Posted: 03/22/05 11:45, Edited: 04/01/05 06:04
by Jay H. Steele
District Judge James D. Whittemore has denied the parents of Terri Schiavo a temporary restraining order that would allowed them to have a feeding tube reinstated. For the moment the Constitution triumphs shameless politics. Appeals up the federal court chain are likely, but the result will likely be the same. The Supreme Court has already declined to get involved twice.
This case is a family tragedy and a political travesty. It is sad to see a family torn apart by conflict over what constitutes being "alive" and over who has the authority to make end-of-life decisions. If nothing else, it ought to prompt everyone to make sure they have the legal documents in place about end-of-life directives, and that everyone in the family knows what they are and where they are.
But a family tragedy has been shamelessly exploited by the Religious Right for political gain. Republican Senate Majority Leader Bill Frist ought to have his license to practice medicine either suspended or revoked. To say that he is speaking as a physician, as he did, and say that after watching an hour of video-tape he could make a diagnosis about Terri Schiavo's medical condition was a blatant breach of ethics. He has never examined her personally, he is not a neurologist, he has absolutely no business speaking as a medical expert. It was shameless political pandering.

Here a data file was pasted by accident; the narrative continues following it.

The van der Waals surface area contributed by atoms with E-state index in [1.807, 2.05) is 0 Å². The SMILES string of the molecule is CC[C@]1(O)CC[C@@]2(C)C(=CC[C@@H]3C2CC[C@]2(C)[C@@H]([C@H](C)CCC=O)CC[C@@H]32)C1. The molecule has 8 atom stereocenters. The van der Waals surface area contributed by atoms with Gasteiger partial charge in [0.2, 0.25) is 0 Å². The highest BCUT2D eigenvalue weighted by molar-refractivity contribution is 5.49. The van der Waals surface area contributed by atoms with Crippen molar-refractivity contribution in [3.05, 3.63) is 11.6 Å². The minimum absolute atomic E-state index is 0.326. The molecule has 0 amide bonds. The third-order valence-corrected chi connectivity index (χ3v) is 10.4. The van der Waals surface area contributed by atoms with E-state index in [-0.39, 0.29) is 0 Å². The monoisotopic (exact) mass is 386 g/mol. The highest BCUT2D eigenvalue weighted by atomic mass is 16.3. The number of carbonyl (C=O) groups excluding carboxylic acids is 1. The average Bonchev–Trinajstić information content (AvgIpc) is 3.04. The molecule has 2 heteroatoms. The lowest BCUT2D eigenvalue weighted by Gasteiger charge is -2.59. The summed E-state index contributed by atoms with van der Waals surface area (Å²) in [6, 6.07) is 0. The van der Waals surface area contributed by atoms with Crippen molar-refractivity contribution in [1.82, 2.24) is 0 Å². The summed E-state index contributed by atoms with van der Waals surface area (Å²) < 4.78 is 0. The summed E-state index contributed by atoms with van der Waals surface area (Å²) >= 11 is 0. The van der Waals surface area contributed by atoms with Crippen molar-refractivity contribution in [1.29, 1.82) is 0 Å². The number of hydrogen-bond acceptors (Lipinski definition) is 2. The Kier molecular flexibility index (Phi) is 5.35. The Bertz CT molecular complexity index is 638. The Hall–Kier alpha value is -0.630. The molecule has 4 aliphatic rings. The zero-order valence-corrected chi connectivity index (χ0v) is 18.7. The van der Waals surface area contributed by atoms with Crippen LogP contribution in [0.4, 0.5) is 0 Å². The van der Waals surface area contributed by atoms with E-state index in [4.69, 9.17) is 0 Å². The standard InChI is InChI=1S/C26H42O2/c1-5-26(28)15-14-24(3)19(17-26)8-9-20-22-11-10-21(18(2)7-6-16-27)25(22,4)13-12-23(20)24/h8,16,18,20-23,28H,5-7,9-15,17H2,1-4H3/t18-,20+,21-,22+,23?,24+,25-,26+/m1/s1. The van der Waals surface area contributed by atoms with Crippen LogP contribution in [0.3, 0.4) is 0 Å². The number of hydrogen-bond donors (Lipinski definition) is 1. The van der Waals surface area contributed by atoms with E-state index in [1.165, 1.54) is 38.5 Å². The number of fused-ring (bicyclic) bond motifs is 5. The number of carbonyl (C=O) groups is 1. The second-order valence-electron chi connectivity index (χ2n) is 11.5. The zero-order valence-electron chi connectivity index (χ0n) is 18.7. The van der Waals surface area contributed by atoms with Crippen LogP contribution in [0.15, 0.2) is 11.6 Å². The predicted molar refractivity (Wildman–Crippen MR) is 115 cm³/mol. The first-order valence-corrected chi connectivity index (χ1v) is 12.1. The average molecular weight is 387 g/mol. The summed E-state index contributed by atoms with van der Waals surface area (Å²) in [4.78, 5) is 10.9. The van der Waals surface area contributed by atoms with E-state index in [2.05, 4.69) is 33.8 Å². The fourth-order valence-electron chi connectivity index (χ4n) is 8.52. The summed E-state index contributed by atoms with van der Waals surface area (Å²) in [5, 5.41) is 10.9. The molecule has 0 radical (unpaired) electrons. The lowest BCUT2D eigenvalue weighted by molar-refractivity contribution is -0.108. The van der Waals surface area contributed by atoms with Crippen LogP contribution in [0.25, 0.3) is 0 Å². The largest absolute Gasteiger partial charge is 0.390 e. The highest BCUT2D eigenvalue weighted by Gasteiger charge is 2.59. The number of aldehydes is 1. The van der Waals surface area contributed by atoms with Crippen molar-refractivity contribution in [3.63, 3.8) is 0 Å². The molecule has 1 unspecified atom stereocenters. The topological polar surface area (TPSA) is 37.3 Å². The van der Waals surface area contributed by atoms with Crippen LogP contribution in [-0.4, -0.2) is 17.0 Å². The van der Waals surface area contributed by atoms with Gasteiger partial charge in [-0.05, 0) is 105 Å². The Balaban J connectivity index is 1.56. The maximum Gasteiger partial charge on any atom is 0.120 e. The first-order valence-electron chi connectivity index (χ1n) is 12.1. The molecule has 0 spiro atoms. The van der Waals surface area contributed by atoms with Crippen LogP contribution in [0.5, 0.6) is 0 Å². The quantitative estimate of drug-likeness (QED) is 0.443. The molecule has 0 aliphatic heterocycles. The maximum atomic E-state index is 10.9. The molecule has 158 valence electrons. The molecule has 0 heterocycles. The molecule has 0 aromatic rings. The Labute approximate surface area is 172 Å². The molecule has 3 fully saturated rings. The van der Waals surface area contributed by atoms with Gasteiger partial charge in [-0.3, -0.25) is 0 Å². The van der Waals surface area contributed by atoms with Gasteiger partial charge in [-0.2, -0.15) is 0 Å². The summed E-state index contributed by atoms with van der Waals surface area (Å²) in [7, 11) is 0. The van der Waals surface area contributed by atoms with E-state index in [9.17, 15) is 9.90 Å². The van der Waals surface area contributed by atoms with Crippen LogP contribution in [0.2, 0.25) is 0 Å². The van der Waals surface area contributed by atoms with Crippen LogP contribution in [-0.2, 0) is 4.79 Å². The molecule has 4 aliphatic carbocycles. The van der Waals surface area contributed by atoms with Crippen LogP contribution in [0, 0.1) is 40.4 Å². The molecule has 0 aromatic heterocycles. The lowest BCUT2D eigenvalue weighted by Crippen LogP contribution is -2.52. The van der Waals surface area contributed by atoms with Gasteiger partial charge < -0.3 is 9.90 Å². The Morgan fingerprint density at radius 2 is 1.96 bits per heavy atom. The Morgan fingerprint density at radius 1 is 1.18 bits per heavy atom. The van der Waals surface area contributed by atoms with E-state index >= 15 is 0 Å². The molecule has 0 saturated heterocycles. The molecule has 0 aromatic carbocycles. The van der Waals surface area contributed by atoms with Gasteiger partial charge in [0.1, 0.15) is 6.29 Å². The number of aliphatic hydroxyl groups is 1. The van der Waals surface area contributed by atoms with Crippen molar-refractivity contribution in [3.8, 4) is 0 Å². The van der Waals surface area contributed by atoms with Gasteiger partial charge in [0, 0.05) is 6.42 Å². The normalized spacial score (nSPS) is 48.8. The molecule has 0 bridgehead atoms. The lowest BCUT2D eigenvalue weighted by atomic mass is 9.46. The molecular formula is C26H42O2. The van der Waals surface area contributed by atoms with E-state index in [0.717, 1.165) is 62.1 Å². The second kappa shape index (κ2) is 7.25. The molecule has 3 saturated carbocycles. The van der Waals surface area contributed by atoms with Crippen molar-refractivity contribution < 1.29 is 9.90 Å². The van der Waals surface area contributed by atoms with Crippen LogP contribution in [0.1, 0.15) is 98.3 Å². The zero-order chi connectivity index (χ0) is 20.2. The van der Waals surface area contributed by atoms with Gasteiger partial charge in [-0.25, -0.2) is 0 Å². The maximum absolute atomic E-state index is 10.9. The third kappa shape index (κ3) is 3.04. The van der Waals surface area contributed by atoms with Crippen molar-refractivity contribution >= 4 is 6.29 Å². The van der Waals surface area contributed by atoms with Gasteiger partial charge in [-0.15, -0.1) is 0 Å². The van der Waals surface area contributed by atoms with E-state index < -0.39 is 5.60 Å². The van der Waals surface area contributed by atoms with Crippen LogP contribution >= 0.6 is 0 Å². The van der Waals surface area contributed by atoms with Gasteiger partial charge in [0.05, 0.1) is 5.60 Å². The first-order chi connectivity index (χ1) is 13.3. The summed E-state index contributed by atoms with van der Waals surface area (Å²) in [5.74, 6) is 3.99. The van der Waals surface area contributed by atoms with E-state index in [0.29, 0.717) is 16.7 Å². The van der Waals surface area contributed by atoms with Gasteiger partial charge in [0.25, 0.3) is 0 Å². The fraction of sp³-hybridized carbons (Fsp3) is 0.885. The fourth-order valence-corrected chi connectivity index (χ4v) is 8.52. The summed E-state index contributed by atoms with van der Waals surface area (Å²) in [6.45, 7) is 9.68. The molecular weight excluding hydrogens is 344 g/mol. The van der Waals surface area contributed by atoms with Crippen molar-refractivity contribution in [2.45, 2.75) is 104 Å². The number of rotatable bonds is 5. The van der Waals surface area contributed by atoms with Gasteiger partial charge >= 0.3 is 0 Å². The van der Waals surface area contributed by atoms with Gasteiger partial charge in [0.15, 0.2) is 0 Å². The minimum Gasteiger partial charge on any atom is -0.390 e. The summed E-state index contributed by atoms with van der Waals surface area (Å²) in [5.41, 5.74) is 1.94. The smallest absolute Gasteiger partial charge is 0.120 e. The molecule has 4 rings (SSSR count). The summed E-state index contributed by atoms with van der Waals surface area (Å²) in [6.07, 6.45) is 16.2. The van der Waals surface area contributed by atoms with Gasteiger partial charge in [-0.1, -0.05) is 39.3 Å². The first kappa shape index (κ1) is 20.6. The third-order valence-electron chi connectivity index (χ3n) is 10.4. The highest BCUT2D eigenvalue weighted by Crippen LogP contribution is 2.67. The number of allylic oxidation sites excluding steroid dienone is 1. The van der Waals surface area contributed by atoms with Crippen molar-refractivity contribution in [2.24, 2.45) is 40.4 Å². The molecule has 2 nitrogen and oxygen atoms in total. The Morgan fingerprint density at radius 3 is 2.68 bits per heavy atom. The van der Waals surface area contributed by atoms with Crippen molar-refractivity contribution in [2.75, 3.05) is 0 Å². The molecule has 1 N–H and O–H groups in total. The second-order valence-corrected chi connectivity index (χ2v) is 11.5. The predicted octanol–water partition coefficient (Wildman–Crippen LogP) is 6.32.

Meanwhile Tom Delay must have been thanking his lucky stars for this opportunity to divert the American public's gaze away from his growing ethical quagmire. He jumped on the chance remind his rightwing followers that he might be dirty, but he can still deliver the goods.
George Bush has never before interrupted a vacation to come back to Washington. No international situation, no national tragedy, no bill moving through Congress has ever been important enough to keep him from chopping wood in Crawford. But this bill, to save one person, to trash the long legal process that the family has gone through, this bill brings him back.
Finally, let us not forget that Kline and Kennedy voted to pass this terrible bill. And, unfortunately, so did Dayton.